World Book Day

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World Book Day
23 April 2017

A word about World Book Day before it is over: April 23 is the death date of William Shakespeare, Miguel de Cervantes, and the Inca Garcilaso de la Vega. While the dates are the same, the days are not. Spain used the Gregorian Calendar, but England used the Julian calendar, with the result that Cervantes died on the same date as Shakespeare, but ten days before him.

The connection between these dates was made in Catalonia in 1925 and it was there that the death of Cervantes was celebrated. Don Quixote, after all, decided to travel to Barcelona, rather than Zaragoza, in the second part of Don Quixote (1615). The link to the Inca Garcilaso de la Vega (author of the Comentarios reales) linked two continents and three great, very original authors.  In 1995, UNESCO declared April 23 to be World Book and Copyright Day.

The conflict between the two calendars (Julian and Gregorian) also complicates the dates mentioned in the various ships engaged in the Spanish Armada that sailed for England in 1588. Battles took place on different day and different dates, according to the not always accurate logs of the two navies.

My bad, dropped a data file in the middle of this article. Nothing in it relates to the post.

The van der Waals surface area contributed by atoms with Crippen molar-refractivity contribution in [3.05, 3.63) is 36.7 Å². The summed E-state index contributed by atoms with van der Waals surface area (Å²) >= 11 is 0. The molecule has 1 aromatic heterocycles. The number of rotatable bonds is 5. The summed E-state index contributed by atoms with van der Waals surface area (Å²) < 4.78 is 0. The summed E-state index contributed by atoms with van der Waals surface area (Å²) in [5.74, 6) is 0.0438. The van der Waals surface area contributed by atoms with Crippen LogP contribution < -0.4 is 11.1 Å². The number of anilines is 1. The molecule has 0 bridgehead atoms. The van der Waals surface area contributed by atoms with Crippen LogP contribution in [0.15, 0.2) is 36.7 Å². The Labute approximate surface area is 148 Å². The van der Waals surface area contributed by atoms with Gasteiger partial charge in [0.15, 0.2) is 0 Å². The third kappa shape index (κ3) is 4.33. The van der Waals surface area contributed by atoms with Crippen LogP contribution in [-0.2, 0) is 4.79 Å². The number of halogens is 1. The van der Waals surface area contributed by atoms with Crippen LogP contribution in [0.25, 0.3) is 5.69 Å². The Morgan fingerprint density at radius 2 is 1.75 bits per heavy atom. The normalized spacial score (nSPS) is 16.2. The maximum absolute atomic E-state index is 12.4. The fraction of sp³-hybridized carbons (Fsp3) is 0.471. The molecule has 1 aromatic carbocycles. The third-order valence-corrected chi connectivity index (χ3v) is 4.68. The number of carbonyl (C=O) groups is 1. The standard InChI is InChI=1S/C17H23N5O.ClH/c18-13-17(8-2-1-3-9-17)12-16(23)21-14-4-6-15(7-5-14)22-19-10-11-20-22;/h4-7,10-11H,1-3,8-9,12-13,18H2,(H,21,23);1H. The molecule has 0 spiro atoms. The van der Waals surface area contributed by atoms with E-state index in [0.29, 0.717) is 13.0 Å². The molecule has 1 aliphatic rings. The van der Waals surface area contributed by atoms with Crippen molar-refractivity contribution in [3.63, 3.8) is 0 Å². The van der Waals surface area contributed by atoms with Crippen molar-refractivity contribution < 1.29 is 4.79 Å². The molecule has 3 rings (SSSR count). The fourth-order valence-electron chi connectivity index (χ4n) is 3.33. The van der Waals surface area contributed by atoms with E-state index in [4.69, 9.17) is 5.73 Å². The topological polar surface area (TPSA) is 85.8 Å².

Two complicate things further, time at sea was very difficult to judge and candles, water clocks, sandglasses, and lanterns were all very unreliable and gave great differing times for the different actions that took place during the engagements.

In 1988, for the three hundredth anniversary of the event, instead of days and hours, the ships’ actions were logged into a computer along with the retro-calculated tidal tables. What emerged was a seaman’s account of time and tide in which actions were seen in the light of the actual sea environment. As a result, very different picture of that famous series of sea battles emerged.

An Old Man

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An Old Man and His Memories

Me and my broken-record memories,
like a vinyl disc going round and round